48th District Candidate Is No-Show
Democratic congressional candidate Peter Kouvelis is missing in action.
The former Marine captain who is seeking the 48th District seat held by retiring Rep. Ron Packard (R-Carlsbad) hasn’t been heard from or seen among local Democrats since April, when he made a brief appearance at the Orange County Democratic convention.
He has skipped endorsement interviews, disconnected his phone and hasn’t returned worried calls from party officials, including the county’s ranking Democratic leader. Even his campaign chairman has given up on him.
“He fell off the face of the earth,” said Jerrod Menz, who resigned as campaign manager after Kouvelis failed to return his calls.
“This is a real quandary for us,” said Jeanne Costales, chairwoman of the county’s Democratic Party. “At this point, I don’t know what to do.”
A home number in Los Angeles for Kouvelis, 34, was answered Tuesday by a generic message machine. By Wednesday, it had been disconnected. Callers to a second number, this one to a rented condominium in Dana Point, are told that no messages can be stored because the mailbox is full.
Two weeks ago, Patrick Birkett, president of the JFK Good Works Democratic Club of South County, sent a certified letter to Kouvelis’ campaign address--a post-office box in Dana Point--demanding an explanation. He never got one.
“He was a young, new face, and he looked like the kind of guy who could develop into a great candidate,” said Birkett, who spoke with Kouvelis weekly before the March primary. “Obviously, we’re deeply disappointed.”
Efforts to reach Kouvelis’ family were unsuccessful. Police say no missing person reports have been filed and no one involved in the campaign expressed concern about his well-being.
On all fronts, Kouvelis appeared to be a committed candidate. He contacted Democratic leaders 18 months ago, eager to resign from the Marine Corps to run against Packard. The veteran congressman later announced he would be retiring, marginally improving Kouvelis’ chances in a district where Republicans hold a 2-to-1 registration edge.
Undaunted, Kouvelis spent $20,000 to win the primary against challenger Richard Maguire, a Dana Point mortgage broker. He schmoozed with party leaders and even made a campaign trip to Sacramento with State Sen. Joe Dunn (D-Garden Grove).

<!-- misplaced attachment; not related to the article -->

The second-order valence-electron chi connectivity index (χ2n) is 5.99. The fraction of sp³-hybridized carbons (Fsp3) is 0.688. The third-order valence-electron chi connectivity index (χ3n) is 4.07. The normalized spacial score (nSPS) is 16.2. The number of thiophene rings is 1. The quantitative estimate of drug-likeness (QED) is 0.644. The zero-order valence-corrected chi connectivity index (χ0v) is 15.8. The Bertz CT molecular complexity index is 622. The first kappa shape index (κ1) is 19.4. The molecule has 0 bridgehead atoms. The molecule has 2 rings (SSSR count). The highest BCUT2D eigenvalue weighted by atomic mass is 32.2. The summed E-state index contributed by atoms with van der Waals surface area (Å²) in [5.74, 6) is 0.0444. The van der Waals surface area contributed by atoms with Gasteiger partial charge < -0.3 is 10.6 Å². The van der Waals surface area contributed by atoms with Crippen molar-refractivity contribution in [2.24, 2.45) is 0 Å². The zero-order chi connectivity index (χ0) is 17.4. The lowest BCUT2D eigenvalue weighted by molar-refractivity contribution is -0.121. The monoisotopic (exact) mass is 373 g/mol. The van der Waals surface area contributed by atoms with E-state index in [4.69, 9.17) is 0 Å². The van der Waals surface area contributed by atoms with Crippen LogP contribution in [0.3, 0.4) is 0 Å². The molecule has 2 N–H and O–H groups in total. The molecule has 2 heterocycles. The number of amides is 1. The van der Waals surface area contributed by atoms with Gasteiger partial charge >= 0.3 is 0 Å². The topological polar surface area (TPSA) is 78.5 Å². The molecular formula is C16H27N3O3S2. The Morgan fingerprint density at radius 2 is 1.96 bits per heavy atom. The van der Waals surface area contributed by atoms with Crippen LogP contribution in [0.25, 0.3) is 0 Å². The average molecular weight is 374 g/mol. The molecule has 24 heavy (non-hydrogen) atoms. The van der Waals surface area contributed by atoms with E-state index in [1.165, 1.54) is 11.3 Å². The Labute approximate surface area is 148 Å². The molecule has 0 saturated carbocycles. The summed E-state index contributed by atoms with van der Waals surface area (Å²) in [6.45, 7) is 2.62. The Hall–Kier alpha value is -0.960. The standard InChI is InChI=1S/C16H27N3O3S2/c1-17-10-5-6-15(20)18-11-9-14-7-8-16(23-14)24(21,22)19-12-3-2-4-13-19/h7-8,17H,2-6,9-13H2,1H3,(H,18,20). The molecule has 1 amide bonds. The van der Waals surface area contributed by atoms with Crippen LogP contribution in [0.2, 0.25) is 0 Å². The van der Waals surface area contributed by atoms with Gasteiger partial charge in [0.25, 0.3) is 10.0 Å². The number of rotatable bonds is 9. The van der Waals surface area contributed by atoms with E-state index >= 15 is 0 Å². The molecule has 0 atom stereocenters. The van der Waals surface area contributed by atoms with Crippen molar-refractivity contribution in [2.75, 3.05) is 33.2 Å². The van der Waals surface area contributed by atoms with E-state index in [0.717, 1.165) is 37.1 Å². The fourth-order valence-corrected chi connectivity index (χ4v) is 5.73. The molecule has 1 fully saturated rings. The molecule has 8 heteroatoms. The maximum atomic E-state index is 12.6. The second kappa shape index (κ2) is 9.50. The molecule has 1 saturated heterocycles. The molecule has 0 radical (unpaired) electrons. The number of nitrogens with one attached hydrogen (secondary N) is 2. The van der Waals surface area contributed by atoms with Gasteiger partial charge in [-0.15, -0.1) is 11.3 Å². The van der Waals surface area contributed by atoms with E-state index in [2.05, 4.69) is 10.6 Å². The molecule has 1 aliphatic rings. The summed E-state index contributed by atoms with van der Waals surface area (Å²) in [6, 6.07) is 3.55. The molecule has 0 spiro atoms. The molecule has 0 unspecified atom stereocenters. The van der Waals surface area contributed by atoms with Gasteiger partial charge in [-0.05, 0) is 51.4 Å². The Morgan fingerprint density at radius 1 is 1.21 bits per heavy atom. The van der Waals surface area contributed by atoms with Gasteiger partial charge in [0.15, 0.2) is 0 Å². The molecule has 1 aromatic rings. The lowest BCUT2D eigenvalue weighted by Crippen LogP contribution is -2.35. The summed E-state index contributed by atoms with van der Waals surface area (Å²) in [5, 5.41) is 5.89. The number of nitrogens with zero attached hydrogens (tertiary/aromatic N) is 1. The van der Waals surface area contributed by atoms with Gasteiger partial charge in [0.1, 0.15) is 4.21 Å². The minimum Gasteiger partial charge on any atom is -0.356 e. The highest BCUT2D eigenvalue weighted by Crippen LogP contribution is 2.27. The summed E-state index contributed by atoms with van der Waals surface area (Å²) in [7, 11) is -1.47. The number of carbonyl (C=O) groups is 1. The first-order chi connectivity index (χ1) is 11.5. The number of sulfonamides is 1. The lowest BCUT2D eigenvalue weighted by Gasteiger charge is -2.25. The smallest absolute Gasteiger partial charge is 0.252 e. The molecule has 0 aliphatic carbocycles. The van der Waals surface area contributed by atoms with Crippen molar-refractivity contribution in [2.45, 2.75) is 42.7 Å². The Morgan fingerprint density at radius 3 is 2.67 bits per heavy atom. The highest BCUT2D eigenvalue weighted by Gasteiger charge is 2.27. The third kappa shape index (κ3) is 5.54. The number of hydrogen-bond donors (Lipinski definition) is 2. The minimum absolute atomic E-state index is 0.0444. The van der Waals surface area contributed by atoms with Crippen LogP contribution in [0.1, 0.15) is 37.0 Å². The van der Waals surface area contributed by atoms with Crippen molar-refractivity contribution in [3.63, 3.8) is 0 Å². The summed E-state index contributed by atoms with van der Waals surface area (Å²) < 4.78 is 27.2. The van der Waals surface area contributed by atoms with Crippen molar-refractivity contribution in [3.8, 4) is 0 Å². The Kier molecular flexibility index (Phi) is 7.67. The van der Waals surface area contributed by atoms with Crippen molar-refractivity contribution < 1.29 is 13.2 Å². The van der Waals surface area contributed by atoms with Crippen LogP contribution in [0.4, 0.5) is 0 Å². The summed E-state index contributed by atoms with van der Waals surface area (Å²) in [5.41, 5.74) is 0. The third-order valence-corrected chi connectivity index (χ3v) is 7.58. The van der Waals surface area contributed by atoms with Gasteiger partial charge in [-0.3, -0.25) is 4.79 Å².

“It’s kind of funny that a guy would put [in] so much effort . . . and disappear,” Maguire said Wednesday. “I think he’s a Republican. I’m elated because he showed his true colors.”
Party officials said they had no inkling that Kouvelis was less than sincere. However, some supporters said they got worried when he told them he was a former Republican and had worked as a campaign volunteer for former Gov. Pete Wilson. One of Kouvelis’ sisters worked for Packard for three years, Packard’s staff confirmed, and the ex-Marine had even visited Packard’s home several years ago.
“We knew him as ‘Peter the Marine,’ ” Packard’s former chief of staff Don Polese said, adding that Kouvelis’ sister left Packard’s office five years ago.
Dale Neugebauer, campaign manager for Republican nominee Darrell Issa, said Issa and Kouvelis became friendly before the primary at more than a dozen candidate forums. But Kouvelis didn’t attend a cable television taping in Vista last month or a San Diego County newspaper endorsement interview. Issa called Kouvelis to check on him but the call wasn’t returned.
Menz said Kouvelis had been discouraged by slow fund-raising and groused that the party wasn’t doing more to help him.
“I think it was more political naivete than sabotage,” Menz said. “If he would have just called us and said, ‘I don’t have a chance and I need to get a job,’ we wouldn’t have been thrilled, but at least we’d know.”
Other candidates in the Nov. 7 election are Libertarian Michael Cobb of Dana Point, the Natural Law Party’s Sharon Miles of Laguna Niguel and the Reform Party’s Eddie Rose, also of Laguna Niguel.
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